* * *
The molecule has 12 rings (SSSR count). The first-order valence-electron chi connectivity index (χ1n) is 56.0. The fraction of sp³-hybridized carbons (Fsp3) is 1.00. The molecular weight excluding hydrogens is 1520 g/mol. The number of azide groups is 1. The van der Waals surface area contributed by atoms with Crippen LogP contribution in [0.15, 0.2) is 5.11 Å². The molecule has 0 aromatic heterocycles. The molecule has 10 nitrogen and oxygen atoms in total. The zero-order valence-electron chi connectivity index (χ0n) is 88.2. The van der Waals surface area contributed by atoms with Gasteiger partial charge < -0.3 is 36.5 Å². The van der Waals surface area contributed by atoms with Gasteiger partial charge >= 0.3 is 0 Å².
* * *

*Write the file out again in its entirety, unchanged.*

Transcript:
The molecule has 12 rings (SSSR count). The first-order valence-electron chi connectivity index (χ1n) is 56.0. The fraction of sp³-hybridized carbons (Fsp3) is 1.00. The molecular weight excluding hydrogens is 1520 g/mol. The number of azide groups is 1. The van der Waals surface area contributed by atoms with Crippen LogP contribution in [0.15, 0.2) is 5.11 Å². The molecule has 0 aromatic heterocycles. The molecule has 10 nitrogen and oxygen atoms in total. The zero-order valence-electron chi connectivity index (χ0n) is 88.2. The van der Waals surface area contributed by atoms with Gasteiger partial charge < -0.3 is 36.5 Å². The van der Waals surface area contributed by atoms with Gasteiger partial charge >= 0.3 is 0 Å².